20 June 2012 – Corporate property professionals and information and communications technologies teams within organisations must cooperate to create a successful workplace, a Colliers International white paper has found.
Colliers International Consulting project services director David McEwen is the author of the Workplace Technology: Strategies for Successful Integration White Paper
The white paper explores developing effective relationships between property and ICT professionals, aligning property and ICT strategies to add value to the business, working with ICT during a workplace fitout project, partnering to achieve superior sustainability outcomes and avoiding property boat anchors: data centre strategies.
Mr McEwen said there was often a somewhat strained relationship between an organisation’s corporate property professionals and ICT personnel due to different working practices, jargon and project timelines.
“Sometimes it seems like an interpreter is needed to engage in a meaningful dialogue,” he said.
“Despite this, research has found that a productive partnership between the two is critical to maximise the utility, efficiency and effectiveness of contemporary workplaces.
“The integration of ICT with workplace design and change management is critical to the success of contemporary workplace strategies such as activity based working [AWB]. Perhaps even more importantly, key ICT decisions can dramatically affect an organisation’s choice and cost of office accommodation.
“If an effective partnership between property and ICT is in place when a major tenancy relocation or refurbishment project arises, opportunities to add business value can be maximised and costly mistakes avoided.”
Mr McEwen said the corporate property team needed a carefully crafted strategy for engaging with ICT.
“We see the outcomes of a poor relationship between property and ICT manifest in workstations where the ICT support personnel skin their knuckles due to the trickiness of cable access, in utilities zones where the multi-function printers don’t fit within the joinery, in meeting rooms where the audio visual systems never work properly, and in computer rooms with inadequate data cabling for the servers and storage,” he said.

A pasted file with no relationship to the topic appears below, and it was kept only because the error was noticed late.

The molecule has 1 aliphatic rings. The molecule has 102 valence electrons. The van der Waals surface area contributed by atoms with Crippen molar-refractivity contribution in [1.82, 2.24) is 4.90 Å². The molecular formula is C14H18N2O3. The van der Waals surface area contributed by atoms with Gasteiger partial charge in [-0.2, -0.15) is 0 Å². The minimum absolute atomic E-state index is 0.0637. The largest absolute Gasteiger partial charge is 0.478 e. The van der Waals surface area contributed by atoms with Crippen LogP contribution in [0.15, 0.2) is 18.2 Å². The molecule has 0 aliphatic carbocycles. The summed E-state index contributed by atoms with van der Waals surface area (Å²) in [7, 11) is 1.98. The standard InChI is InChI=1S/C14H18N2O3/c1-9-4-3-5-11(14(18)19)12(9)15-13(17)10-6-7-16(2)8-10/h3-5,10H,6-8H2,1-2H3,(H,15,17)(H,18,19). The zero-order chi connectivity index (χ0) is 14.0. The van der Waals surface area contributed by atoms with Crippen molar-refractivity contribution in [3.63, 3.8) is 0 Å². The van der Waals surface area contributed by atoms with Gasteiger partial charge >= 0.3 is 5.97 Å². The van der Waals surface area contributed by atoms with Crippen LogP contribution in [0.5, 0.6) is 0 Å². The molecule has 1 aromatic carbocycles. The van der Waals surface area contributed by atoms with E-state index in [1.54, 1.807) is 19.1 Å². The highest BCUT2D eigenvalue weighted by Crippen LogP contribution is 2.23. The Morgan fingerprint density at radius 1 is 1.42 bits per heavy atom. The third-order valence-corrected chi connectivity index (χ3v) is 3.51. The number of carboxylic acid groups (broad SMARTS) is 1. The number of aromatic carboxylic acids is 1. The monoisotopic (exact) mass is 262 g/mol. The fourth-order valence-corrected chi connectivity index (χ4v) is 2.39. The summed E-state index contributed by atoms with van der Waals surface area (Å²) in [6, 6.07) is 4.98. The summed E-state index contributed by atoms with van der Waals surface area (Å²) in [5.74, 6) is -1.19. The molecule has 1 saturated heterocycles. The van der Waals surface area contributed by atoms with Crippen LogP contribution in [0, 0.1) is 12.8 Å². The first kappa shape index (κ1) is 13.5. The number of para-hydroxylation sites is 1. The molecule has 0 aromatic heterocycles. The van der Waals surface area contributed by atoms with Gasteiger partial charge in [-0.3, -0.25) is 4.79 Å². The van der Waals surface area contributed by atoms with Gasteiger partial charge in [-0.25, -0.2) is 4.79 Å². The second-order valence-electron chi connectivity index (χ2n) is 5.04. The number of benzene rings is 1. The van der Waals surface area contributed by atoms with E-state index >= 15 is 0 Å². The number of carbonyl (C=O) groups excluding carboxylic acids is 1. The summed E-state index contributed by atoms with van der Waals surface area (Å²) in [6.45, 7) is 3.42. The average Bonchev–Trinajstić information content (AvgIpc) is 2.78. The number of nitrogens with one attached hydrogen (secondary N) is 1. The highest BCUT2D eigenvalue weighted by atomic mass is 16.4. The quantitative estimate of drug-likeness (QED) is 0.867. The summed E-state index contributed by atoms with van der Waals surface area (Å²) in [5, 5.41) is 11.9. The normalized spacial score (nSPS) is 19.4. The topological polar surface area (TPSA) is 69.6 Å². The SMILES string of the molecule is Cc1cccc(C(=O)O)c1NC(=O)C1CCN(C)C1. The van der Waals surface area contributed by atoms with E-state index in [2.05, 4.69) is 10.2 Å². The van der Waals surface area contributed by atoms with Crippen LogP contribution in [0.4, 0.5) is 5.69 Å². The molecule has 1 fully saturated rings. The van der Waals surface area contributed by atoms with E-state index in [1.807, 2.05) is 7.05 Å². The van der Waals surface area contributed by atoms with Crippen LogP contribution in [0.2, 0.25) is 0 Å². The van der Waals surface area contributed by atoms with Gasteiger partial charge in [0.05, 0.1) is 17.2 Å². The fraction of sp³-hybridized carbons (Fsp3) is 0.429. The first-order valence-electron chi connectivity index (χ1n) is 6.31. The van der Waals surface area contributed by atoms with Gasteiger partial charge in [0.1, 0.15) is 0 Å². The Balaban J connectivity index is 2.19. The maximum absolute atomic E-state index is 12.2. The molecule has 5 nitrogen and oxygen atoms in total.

“But these are only the surface issues. The real tragedy is when the once in 10 or 20-year opportunity presented by a major office move or refurbishment is squandered due to lack of alignment between property and ICT.
“For example, contemporary workplace strategies generally envisage a level of staff mobility, within the office and beyond. At a simple level this might involve an open plan workplace with quiet rooms where staff can retreat to complete tasks requiring concentration.
“Invariably such tasks require computer access, and while the solution might be to install a PC in each quiet room, a more far-sighted – and increasingly affordable – solution might be to issue all staff with laptops and ensure there is wireless access or an active network cable in every quiet room.
“It is in situations like this that the corporate property team needs to engage with ICT to ensure the right steps are taken, in terms of what is best for the company and what is most cost-effective. Effecting change after the fact on such a big scale can be complex, time consuming and expensive, and may not align with the ICT team’s investment priorities.”
Mr McEwen said another factor to be considered when it came to office relocations is the necessity for a local computer room or data centre, which are small in comparison with the total tenancy – generally 0.5 per cent to four per cent of net lettable area – but which could consume 50 per cent or more of the tenancy’s total energy, requiring high capacity airconditioning and sophisticated power protection.